Darren Padget, a dryland wheat farmer in north-central Oregon and the current USW Chairman, noted that harvest may come early this year. The lack of rain has matured his crop enough that harvest, which usually comes at the end of July, may start in less than a month. Padget also mentioned that it is the driest weather he has seen since 1977, a year many farmers remember when looking for a comparison to this year. In Oregon, which accounts for around 20% of the PNW SW crop, winter wheat conditions are rated 11% good to excellent.

Some Good to Excellent Wheat

Idaho, which accounts for around 30% of the PNW SW crop, has also been very dry. Similar to neighboring states, spring planted SW in Idaho is severely stressed, especially on non-irrigated fields. However, some wheat in Idaho is grown under irrigation and farmers there are more optimistic about the condition of fall planted SW fields. In fact, USDA’s latest report puts 44% of SW winter wheat in good to excellent condition.

Despite the challenges to the 2021/22 PNW SW crop, many farmers do have crop insurance and the state governments are also considering other ways to help farmers through this challenge, and USW is there for overseas buyers who have questions and concerns.

Producers, by nature, remain optimistic. One producer in Washington state put it best: “…we are not going to give up.”

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By Michael Anderson, USW Market Analyst

Hard red spring (HRS) futures rose $0.85 week-over-week to close at $8.10 per bushel on Friday, June 4, a level nearly $3.00 more per bushel than they were a year ago. Some recent rain in western Canada took some pressure off HRS prices, but severe drought in North Dakota, the top producing HRS state, remains the crucial market factor. AgriCensus on June 8 said the USDA is likely to slash its spring wheat forecast in its June 10 WASDE report, following the prolonged period of drought.

Daily Futures Settlement Prices 28052021 to 04062021

An unusually dry winter with very little snow cover meant that soil moisture was far below average for the state when spring wheat planting started. Dryness persisted through planting, and following very cool conditions, the HRS production region had been in one of the hottest and driest periods in over 30 years. The dry soil makes it hard for rain to absorb into the hard ground when it has come in localized areas, leading to water runoff. The unusual heat causes the moisture to evaporate quickly.

More Concerned

Erica Olson, Market Development and Research Manager for the North Dakota Wheat Commission (NDWC), remains optimistic but said the HRS and durum crops are definitely stressed. She said rain is needed now, and consistent rain needs to follow. In 2017, North Dakota experienced another dry growing season leading to lower yields and some abandonment. A key difference this year is the lack of soil moisture growers started with. Farmers tell her they are growing more concerned by the day.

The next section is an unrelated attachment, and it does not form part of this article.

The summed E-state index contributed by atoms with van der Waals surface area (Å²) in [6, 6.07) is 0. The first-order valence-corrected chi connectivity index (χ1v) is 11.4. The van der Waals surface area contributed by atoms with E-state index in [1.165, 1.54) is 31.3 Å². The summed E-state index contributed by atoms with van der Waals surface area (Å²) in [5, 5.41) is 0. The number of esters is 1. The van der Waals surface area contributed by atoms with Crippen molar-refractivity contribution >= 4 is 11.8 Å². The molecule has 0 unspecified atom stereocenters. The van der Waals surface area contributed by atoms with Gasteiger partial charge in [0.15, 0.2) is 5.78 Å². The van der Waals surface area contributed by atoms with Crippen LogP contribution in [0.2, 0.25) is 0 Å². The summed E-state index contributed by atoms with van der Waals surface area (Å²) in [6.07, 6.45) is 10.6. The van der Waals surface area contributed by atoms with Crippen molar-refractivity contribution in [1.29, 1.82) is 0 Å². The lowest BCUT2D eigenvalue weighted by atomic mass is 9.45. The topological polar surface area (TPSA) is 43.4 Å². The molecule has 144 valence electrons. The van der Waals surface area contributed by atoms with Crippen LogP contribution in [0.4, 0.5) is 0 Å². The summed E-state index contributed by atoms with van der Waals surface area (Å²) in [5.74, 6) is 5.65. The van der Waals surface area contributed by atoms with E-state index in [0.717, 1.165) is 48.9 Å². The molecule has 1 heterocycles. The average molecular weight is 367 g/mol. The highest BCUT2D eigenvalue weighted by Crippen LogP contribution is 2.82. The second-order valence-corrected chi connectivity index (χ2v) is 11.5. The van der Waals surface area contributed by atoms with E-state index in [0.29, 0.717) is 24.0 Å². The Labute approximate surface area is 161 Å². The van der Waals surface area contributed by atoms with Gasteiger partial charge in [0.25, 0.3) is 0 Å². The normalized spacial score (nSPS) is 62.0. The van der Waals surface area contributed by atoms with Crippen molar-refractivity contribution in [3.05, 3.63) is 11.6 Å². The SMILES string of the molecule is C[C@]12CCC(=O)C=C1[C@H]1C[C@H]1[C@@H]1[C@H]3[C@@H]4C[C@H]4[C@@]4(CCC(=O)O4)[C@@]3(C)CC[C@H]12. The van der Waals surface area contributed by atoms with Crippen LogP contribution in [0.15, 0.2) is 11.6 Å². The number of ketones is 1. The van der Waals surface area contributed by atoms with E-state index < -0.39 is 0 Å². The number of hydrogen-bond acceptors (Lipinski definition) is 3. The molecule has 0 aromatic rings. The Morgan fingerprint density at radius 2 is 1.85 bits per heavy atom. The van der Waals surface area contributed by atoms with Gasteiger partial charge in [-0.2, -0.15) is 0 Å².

Olson noted that they would see more abandonment and a smaller crop with below-average yields if things do not turn around.

 

Farmer anxiety over this year’s crop potential means that grain traders are having difficulty securing offers from growers. Unsure of their yield potential, many farmers are unwilling to commit to much forward sales, and if they have stored wheat to sell, they may expect prices to go higher. A U.S. wheat trader said rain is needed now and compared this year to 1988 when a severe drought cut spring wheat yields in half. The USDA’s initial crop condition rating for spring wheat is the “second-lowest first crop rating ever next to the disastrous year of 1988,” noted one wheat analyst.

“The word of the year will be ‘timely’ rains,” said NDWC Policy and Marketing Director Jim Peterson in an interview with DTN. That article pointed to many factors affecting the current wheat conditions in the Northern Plains. While dryness is expected to continue in the near term, conditions can change quickly.

Speaking of things changing quickly, after this story was written and scheduled to publish June 9, south-central North Dakota received some respite with isolated rain showers overnight on June 8. More rain is expected this week; however, it may not be enough or soon enough to turn conditions around.

Source: North Dakota Agricultural Weather Network

Canada

Farmers in the Canadian Prairie Provinces are also experiencing unseasonably hot weather but recently received what was dubbed the “billion-dollar rainfall” for their spring wheat crops.

USDA reported that drier conditions returned to Manitoba, but beneficial showers continued elsewhere, further improving emerging spring grains and oilseeds prospects. Most agricultural districts in Manitoba received less than 5 mm, with near-complete dryness in Canada’s Red River Valley.

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By Michael Anderson, USW Market Analyst

The first predictions for global wheat supplies and demand in the new U.S. marketing year (June 1, 2021, to May 31, 2022) are in. Most estimates call for relatively stable world supplies in 2021/22. Only time will tell the real story, but U.S. Wheat Associates (USW) will be watching several market factors closely over the next few months.